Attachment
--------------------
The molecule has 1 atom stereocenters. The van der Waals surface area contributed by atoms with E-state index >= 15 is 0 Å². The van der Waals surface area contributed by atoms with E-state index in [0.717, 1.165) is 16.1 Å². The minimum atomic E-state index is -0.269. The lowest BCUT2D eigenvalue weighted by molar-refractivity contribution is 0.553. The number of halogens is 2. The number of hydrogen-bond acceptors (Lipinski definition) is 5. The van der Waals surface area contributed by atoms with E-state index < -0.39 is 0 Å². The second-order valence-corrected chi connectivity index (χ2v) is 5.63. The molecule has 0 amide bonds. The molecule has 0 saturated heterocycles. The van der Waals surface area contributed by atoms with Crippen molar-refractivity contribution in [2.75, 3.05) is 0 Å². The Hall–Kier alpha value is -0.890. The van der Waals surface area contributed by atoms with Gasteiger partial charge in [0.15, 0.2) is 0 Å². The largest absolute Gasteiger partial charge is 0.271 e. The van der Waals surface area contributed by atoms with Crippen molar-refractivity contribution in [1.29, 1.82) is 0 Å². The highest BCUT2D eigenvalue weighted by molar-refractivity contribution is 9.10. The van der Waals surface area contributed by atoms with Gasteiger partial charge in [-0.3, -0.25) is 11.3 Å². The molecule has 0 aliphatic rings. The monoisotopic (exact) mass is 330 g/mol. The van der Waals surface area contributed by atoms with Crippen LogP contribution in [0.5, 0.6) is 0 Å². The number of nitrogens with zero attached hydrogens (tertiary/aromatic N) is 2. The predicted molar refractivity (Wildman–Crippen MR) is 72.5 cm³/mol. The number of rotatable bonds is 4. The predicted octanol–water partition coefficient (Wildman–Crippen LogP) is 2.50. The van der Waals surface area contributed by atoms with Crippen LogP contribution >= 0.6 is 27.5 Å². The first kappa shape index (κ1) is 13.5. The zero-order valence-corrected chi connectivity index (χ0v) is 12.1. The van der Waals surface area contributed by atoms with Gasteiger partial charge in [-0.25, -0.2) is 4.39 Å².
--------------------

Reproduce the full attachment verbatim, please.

The molecule has 1 atom stereocenters. The van der Waals surface area contributed by atoms with E-state index >= 15 is 0 Å². The van der Waals surface area contributed by atoms with E-state index in [0.717, 1.165) is 16.1 Å². The minimum atomic E-state index is -0.269. The lowest BCUT2D eigenvalue weighted by molar-refractivity contribution is 0.553. The number of halogens is 2. The number of hydrogen-bond acceptors (Lipinski definition) is 5. The van der Waals surface area contributed by atoms with E-state index < -0.39 is 0 Å². The second-order valence-corrected chi connectivity index (χ2v) is 5.63. The molecule has 0 amide bonds. The molecule has 0 saturated heterocycles. The van der Waals surface area contributed by atoms with Crippen molar-refractivity contribution in [2.75, 3.05) is 0 Å². The Hall–Kier alpha value is -0.890. The van der Waals surface area contributed by atoms with Gasteiger partial charge in [0.15, 0.2) is 0 Å². The largest absolute Gasteiger partial charge is 0.271 e. The van der Waals surface area contributed by atoms with Crippen molar-refractivity contribution in [1.29, 1.82) is 0 Å². The highest BCUT2D eigenvalue weighted by molar-refractivity contribution is 9.10. The van der Waals surface area contributed by atoms with Gasteiger partial charge in [-0.3, -0.25) is 11.3 Å². The molecule has 0 aliphatic rings. The monoisotopic (exact) mass is 330 g/mol. The van der Waals surface area contributed by atoms with Crippen LogP contribution in [0.5, 0.6) is 0 Å². The number of nitrogens with zero attached hydrogens (tertiary/aromatic N) is 2. The predicted molar refractivity (Wildman–Crippen MR) is 72.5 cm³/mol. The number of rotatable bonds is 4. The predicted octanol–water partition coefficient (Wildman–Crippen LogP) is 2.50. The van der Waals surface area contributed by atoms with Crippen LogP contribution >= 0.6 is 27.5 Å². The first kappa shape index (κ1) is 13.5. The zero-order valence-corrected chi connectivity index (χ0v) is 12.1. The van der Waals surface area contributed by atoms with Gasteiger partial charge in [-0.25, -0.2) is 4.39 Å².